You can read the rest here on Amazon: Emperor’s Edge Review 

~   ~   ~   ~   ~
Author of the short story, Sanguis Dei and a poetry collection, Light and Dark

(Kristie is on hiatus this month, tending to real-world goblins and various kinds of general anarchy. We wish her luck and look forward to having her with us again next time!)
~   ~   ~   ~   ~

Author of Oathtaker

With so many new books published each day, it can be difficult choosing something to read, but one genre I like to read and review from time to time, is fantasy for young readers. I enjoy the worlds created and look for those reads I would have passed on to my children when they were middle-graders. There are a number of prerequisites for me: they may not promote behavior I think objectionable for the young reader and they must be grammatically sound. Of course, it always helps if they offer a good dose of humor…

. . .  (Read more!)

~   ~   ~   ~   ~

What's one of your favorite books?

What makes it and/or the author so great?

08 August 2014

Chocolate Fix: Cinnamon Toasties

There is a bag of chocolate chips in my pantry in severe danger of being exterminated. Or... I might break down and make a family favorite. Cinnamon Toasties.

Now, they're not 100% chocolate (I know, shocking isn't it?) but they are just so darned good it's hard to eat just one. And they have chocolate chips IN them. In the world of "almost chocolate," these little items are hard to beat. And they're ridiculously easy and quick to make. Always a bonus.

photo by Boyd Lythgoe

Once upon a time this recipe had no chocolate chips. It had raisins.

You should have seen the horrified expressions on the faces of my children when I shared that little historic tidbit…

My big sister used to make it (with raisins) when I was little. I don't remember when she decided to use chocolate chips instead, but it was a game-changer. When I moved out on my own—and out of state—I could not get the recipe to turn out right. It wanted to be flat and dry, so I experimented, and now it is wonderfully cake-y. And cinnamon-y. And, of course, chocolate-y.



Cinnamon Toasties

3 cups flour
1½ cups sugar
1 Tbsp. baking powder
1 tsp. salt
1½ cups milk
1 tsp. vanilla
3 Tbsp. melted margarine
1 cup semi-sweet chocolate chips

Preheat oven to 350°F. Grease and flour a 15x10x1-inch jelly roll pan.

In a large bowl combine dry ingredients. Blend in remaining ingredients. Turn into prepared pan. Bake for 20 minutes or until golden brown.

Drizzle with an additional ¼ cup melted margarine. Combine ½ cup sugar with 1 tsp. cinnamon. Sprinkle over cake. Bake 10 minutes more. Cut into squares and store in air-tight container.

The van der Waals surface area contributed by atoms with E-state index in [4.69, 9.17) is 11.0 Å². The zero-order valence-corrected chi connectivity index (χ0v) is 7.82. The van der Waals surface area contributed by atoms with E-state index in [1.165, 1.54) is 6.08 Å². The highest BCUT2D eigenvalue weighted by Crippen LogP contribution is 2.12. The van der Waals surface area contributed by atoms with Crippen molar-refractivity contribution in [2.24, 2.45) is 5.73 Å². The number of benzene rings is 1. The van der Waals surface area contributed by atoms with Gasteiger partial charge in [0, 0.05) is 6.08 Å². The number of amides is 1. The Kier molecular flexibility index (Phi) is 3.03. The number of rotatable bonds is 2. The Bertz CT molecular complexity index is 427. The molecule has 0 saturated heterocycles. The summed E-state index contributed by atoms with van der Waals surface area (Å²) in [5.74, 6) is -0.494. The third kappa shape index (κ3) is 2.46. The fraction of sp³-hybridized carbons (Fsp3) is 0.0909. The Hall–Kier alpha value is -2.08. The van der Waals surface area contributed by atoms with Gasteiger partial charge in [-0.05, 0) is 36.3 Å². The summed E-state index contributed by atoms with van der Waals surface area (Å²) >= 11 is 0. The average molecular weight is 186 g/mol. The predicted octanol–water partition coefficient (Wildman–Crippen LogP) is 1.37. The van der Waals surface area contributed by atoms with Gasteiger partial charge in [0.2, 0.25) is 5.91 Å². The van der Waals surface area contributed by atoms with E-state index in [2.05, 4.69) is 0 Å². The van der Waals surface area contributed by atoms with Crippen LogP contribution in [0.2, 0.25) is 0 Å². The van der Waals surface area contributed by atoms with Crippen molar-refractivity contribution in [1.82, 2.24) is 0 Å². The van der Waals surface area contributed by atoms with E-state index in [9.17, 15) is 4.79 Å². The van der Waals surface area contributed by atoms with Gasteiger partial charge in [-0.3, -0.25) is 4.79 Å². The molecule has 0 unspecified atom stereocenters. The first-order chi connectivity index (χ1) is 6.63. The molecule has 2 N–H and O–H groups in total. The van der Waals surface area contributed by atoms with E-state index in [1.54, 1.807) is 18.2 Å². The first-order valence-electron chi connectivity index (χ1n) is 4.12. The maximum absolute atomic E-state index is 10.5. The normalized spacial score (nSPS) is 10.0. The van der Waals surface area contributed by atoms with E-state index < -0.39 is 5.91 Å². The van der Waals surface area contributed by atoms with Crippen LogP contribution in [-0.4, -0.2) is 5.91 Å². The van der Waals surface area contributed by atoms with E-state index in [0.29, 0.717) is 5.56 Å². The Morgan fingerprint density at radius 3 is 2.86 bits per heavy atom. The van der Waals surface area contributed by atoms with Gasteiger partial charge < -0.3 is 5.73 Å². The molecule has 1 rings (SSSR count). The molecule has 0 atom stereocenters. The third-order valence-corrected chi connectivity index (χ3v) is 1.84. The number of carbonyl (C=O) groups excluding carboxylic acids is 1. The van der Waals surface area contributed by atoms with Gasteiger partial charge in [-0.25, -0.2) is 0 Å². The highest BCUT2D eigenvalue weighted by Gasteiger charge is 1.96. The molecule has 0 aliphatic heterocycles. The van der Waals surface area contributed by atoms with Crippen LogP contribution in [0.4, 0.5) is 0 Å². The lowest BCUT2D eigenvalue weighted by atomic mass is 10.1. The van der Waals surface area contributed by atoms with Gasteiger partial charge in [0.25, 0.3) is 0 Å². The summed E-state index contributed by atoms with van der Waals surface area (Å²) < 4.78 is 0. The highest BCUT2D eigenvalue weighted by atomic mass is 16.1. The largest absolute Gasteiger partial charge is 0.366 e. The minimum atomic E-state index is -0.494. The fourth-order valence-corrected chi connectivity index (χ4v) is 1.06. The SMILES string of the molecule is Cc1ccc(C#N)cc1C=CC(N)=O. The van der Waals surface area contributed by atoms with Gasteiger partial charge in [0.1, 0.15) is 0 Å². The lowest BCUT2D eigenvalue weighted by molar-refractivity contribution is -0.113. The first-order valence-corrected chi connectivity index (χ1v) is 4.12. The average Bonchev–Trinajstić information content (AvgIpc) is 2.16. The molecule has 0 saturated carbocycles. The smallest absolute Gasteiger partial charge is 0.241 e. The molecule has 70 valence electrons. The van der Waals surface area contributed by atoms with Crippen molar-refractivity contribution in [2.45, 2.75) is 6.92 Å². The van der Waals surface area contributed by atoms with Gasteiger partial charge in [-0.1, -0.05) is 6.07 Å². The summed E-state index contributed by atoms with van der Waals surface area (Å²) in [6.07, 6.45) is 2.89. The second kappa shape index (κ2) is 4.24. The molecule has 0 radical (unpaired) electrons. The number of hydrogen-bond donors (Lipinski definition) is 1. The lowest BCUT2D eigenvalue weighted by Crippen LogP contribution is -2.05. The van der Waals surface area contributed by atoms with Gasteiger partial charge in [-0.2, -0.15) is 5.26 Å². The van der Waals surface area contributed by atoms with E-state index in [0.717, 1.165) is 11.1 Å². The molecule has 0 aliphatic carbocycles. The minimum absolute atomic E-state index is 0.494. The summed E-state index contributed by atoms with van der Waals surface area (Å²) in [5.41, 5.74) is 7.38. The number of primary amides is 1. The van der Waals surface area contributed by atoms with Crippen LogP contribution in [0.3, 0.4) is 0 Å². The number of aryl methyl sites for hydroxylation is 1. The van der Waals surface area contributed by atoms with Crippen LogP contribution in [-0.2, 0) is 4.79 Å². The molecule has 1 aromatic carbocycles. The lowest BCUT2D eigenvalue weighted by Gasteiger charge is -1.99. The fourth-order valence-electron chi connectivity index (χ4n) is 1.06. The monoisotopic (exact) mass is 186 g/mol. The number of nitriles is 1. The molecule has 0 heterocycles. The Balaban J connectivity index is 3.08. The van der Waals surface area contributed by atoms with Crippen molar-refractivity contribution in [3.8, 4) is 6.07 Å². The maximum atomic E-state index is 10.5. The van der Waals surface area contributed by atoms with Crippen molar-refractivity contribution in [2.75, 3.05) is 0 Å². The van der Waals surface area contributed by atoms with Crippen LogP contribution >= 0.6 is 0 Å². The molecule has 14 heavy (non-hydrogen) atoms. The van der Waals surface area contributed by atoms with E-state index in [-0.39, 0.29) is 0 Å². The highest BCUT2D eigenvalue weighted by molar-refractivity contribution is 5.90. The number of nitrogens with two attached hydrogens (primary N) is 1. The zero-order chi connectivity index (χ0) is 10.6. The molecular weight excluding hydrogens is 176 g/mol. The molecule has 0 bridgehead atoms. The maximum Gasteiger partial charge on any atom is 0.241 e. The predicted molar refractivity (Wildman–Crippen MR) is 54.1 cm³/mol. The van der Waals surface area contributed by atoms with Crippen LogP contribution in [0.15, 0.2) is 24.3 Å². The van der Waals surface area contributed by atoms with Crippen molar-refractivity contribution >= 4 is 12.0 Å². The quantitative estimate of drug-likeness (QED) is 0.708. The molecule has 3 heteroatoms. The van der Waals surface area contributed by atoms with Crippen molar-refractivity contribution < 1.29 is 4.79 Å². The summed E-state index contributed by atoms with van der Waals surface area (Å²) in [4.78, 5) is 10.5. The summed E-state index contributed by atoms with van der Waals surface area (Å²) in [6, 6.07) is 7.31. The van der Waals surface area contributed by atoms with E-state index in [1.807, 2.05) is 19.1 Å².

01 August 2014

Picture This!

Welcome to the Friday Feature of the Fantasy writers group, A Drift of Quills! We Quills get together once a month to chat up aspects of reading and writing. This month we're choosing a picture we think best represents some person, place or thing in one of our works. I don't know about you, but I love seeing the pictures that have inspired my fellow authors in their writing. Sometimes their choices are surprising, and at others I nod my head madly and say yes, yes! So—wanna see what we're envisioning? Read on!

The character Crow, from my novel As the Crow Flies, is the obvious choice for this endeavor, so I'm going with him. When I wrote the book, I didn't have a picture sitting by my computer to prompt or inspire me, but I had a very strong sense of him. In fact, I didn't have a picture to represent Crow until after I started a Pinterest board for the novel. Crazy, right?

I found one fine-looking fellow, then another, then... my daughter came to me one day and said, "MOM! I know the perfect guy to play Crow! Colin O'Donoghue!" 

It turns out she was right:
(image courtesy of FanPop.com
from the television show "Once Upon a Time")
"An alley appeared below me, but it was not so wide that I couldn’t make the jump, and I took it with a quivering thrill in my heart. No wings, no strings, an unmeasured height—and the certain knowledge of the cobbled street below. That dizzying leap on the run was one of the few ways I could ever get close to flying." (excerpt from "As the Crow Flies")
Crow's companion, Tanris, began life as an image in my head too. And oh, what a chore it was to search through gazillions of pictures of men to find just the right one! Alas, someone had to do it. Alan Van Sprang didn't have any trouble at all filling out the requirements of "tough, weathered, capable." And look, a shaven head, too!
(image source unknown, from the film "The Immortals")
"That was the Tanris I had come to know and appreciate over the years of our association, a man like myself, quick-witted and not confined to the obvious. He had come up with the perfect answer to our utterly impossible question, and at that moment I cheerfully hated him." (excerpt from "As the Crow Flies")
And here we have the Kerdann Moors that our heroes had to cross in search of the dragon's egg: